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The Cambridge History of English and American Literature in 18 Volumes (1907–21).
Volume III. Renascence and Reformation.

V. The Progress of Social Literature in Tudor Times

§ 3. Fraternities, orders and dances of death

This fashion of writing mock testaments appears to have become popular. Evidence of its influence on the new court poetry is found in such love complaints as The Testament of the Hawthorne. But the most interesting of later testaments is The Wyll of the Devyll, printed and composed about 1550 by Humphrey Powell. The tract was probably inspired by Manuel’s Krankheit der Messe, and the greater part is taken up with savage invective against the Roman Catholic church, the devil, on his death-bed, bequeathing his vices and superstitions to papists and priests. But the booklet has a popular side. The devil, in disposing of his treasures and worldly experience, does not forget others who are likely to appreciate them; men of law receive two right hands to take money of both parties; with Shakespearian insight into vice, lechers are presented with “a crafty wytte to wrest the Scriptures and to make them serve for filthy purposes”; idle housewives are given more of the same society to keep them company; dicers receive a thousand pair of false dice; butchers are supplied with fresh blood to sprinkle on their stale meat, and other tradesmen with other means of deception. The book is most significant. Its range covers the great religious controversy of the century and penetrates with singular felicity into the minor abuses of society. Yet it appears in an essentially popular literary form, and shows how considerable a part of the reading public was found among the common people.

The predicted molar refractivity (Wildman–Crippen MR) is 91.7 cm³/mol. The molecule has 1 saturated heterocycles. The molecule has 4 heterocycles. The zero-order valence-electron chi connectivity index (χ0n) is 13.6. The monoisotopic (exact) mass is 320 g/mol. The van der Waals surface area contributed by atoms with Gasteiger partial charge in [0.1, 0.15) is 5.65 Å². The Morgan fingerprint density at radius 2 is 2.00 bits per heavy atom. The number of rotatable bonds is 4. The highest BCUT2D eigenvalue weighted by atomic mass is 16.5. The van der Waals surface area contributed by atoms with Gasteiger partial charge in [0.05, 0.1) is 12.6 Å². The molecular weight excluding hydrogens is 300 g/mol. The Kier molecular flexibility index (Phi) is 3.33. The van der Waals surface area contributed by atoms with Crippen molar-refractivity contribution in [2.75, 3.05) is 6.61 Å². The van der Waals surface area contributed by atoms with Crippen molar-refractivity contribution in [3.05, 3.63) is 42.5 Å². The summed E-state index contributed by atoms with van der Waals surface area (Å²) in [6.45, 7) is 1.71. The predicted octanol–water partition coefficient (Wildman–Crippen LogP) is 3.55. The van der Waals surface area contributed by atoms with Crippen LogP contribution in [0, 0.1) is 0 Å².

Except in its form, The Wyll of the Devyll belongs mostly to the attack on social and occasional evils which figured largely in the works of Brinkelow, Crowley, Awdeley, Harman, Bullein and others. Meanwhile, the literature of classified character continued its own development uncoloured by contemporary events. To this type belong several broadsides, such as the XX Orders of Callettes or Drabbys and its counterpart the XX Orders of Fooles, registered in 1569–70, and A New Ballad against Unthrifts. The Galley late come into Englande from Terra Nova, laden with Phisitiens, Apothecaries and Chirurgians is now lost. In 1575, Awdeley printed the XXV Orders of Knaves, in which “brief and sarcastic catchwords out of the immemorial bill of charges against those that serve” are worked into condensed portraits of remarkable distinctness. But the French Danses Macabres of the fifteenth century had already shown that subjection to death was the most effective classification of human types. The song of The Shaking of the Sheets, first alluded to in Misogonus (c. 1560), exposes, with malicious felicity, the futility of life’s different pursuits in the face of death. These verses were meant to accompany a symbolic “jigge” or masquerade, which seems to have been a common practice since the performance of a danse macabre in the Parisian cemetery of the Innocents in 1424. The subject was even more frequently represented by woodcuts with explanatory verses. One of the most curious is a broadside without title or date containing a representation of Death pursuing the Priest, the King, the Harlot, the Lawyer, the Clown (i.e. countryman), followed by ten stanzas in which each type boasts of the power he or she holds over the others, and Death of his power over them all. Another early broadside entitled The Daunce and Song of Death has four engravings of the Miser, the Prisoner, the Judge and two Lovers, with a moral verse under each, the whole concluding with an apologue. This spirit of type-satire continued till the Civil War. Its last and most striking development is the Theophrastian character, in which the sixteenth century view of society reappears in a form inspired by the fashionable classicism of the Jacobean age.